So, what do we get? 'My Beat' is one of the new songs, and finds Cockburn patrolling Montreal. Violinist Hugh March has turned up again after a gap of 15 years, and alt-country singer Patty Griffin is in there giving it some welly on backing vocals. It hasn't made its mark after a few plays, but it's OK. 'Wondering Where The Lions Are' definitely was a UK single, and is the oldest song on the album [which raises a question about why this particular cut-off point?]. It got loads of airplay back in 1979, and features a seemingly throwaway chorus [the title + 'uh-huh's] that is infuriatingly catchy. The lyrics concern a dream - the singer is caught up in some kind of mystical experience - and he simply can't fathom what the downside [the lions] of the whole thing is! It makes more sense within the album sequence, as the whole album works on a slightly heightened mystical evel, but even removed from a bigger context it's a knockout track.
As is 'Tokyo', one of Cockburn's grittiest social realism songs. This time Cockburn is down on his luck already [it's from his divorce album] and seeing a nasty accident simply adds to his depression. Brief glimpses of the city accumulate and the misery is here to stay: 'Oh Tokyo, I never could sleep in your arms' says the singer. '[My] mind keeps on ringing like a fire alarm'. Even so, he says he is going to miss the place as we move on to another city for 'The Coldest Night of the Year'. This is a song Cockburn seems to have made several stabs at getting right. It first appeared around the time of Humans and Inner City Front, and clearly sits among all those songs. [He played it live then too.] But it only surfaced as a North American single, and then on a compilation album, Mummy Dust, several years later. Next time we heard it, it had turned up on a 'best of', remixed; and here it is again with a 2001 remix. Thankfully the slightly cheesy organ is still featured, but the bass end seems to be up far too high, overemphasising the repetition of the song... Why don't people leave things alone?
'The Trouble With Normal is', declares Cockburn, that 'it always gets worse'. Away from the album of the same name, this is a punchy shout of resistance to globalisation and cultural/social apathy. 'Lovers In A Dangerous Time' is glorious too, a pseudo-rebel song, a playful declaration of the need for relationships and joy in a nasty world. Then we get 'If I Had A Rocket Launcher', which simply doesn't - can't, I feel - excite in the way it did first time round. But that aside it's still an honest angry response to one specific incident; and interesting for what anger and fear can produce firsthand as a response to injustice.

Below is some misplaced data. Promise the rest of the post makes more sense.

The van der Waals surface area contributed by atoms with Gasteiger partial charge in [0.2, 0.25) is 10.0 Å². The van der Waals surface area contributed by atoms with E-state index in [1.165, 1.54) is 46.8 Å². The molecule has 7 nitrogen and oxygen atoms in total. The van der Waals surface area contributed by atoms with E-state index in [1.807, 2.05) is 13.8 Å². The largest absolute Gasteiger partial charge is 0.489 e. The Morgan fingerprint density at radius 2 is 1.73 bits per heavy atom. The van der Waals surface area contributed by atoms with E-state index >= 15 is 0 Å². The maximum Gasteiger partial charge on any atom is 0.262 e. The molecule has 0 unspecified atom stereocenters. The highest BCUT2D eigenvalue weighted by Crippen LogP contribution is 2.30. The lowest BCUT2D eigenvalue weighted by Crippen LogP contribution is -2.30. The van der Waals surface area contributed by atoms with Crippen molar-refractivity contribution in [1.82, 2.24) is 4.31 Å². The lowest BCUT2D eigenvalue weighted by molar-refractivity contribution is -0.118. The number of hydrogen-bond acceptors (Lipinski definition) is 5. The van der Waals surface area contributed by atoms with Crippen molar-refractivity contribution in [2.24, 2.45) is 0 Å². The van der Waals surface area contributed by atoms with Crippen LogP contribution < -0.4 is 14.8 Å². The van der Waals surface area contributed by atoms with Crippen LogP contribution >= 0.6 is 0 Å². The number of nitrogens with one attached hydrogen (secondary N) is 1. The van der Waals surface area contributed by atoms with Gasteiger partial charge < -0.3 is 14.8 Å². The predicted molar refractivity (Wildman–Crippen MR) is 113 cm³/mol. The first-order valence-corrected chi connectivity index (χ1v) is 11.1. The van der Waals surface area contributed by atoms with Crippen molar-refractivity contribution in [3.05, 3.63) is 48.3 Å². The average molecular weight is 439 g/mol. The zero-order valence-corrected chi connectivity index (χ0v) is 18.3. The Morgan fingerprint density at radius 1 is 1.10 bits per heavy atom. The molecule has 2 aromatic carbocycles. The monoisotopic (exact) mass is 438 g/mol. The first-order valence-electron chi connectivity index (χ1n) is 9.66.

'Call It Democracy' is more considered, although in 1985 the 'you don't really give a flying fuck / about the people in misery' lyric meant the single simply didn't get played or it did got bleeped - surely not much use for a song trying to make a political point. Anyway this one bounces stridently along, making important points, and I guess if I put my cynicism about pop's inability to change anything aside, I have to admit that 1. I like it and 2. it possibly got a few people thinking about things.
The rest of the compilation is interesting in that it pretty much is what I would regard as the best tracks from the recent albums - with one ghastly exception. [Hold on, I'll tell you when we get there.] 'Waiting for a Miracle' has got a horrible new remix production gloss on it, but its seductive tune remains, snaking among the big ensemble of musicians. 'If a Tree Falls' is an overlong blues workout on an ecological theme; 'A Dream Like Mine' is a lovely track from Nothing But a Burning Light, probably my favourite of the recent albums. Next up is the appalling [this is the one] r'n'b workout, 'Listen for the Laugh', which opens Dart to the Heart and simply puts me off the whole album each time I go to play it. Cliché horns, honkytonk organ, relentless drums and plodding bass lines... oh, its horrible, horrible. [And stops me paying much attention to some later songs on the album like 'Closer to the Light' and 'Someone I Used to Love', arguably classic Cockburn songs.]
Moving on, two tracks from The Charity of Night appear. 'Night Train' is a wonderful, clattering song that does exactly what the titles says; 'Pacing the Cage' has one of the most haunting tunes I know, and a lovely, melancholy lyric. [Actually, looking at Charity... again, it's a pretty good album too.] The CD closes with 'Last Night of the World' which I can do without - it's a rather ordinary city & friends scenario song we've heard before from this songwriter - and the other new track, the title song, which I already like a lot. It's a good closing statement, opening up the album rather than closing it down. Everything seems possible again, though I for one wish he'd play guitar more like what he used to.
© Rupert Loydell 2002
[anything anytime anywhere is on Cooking Vinyl]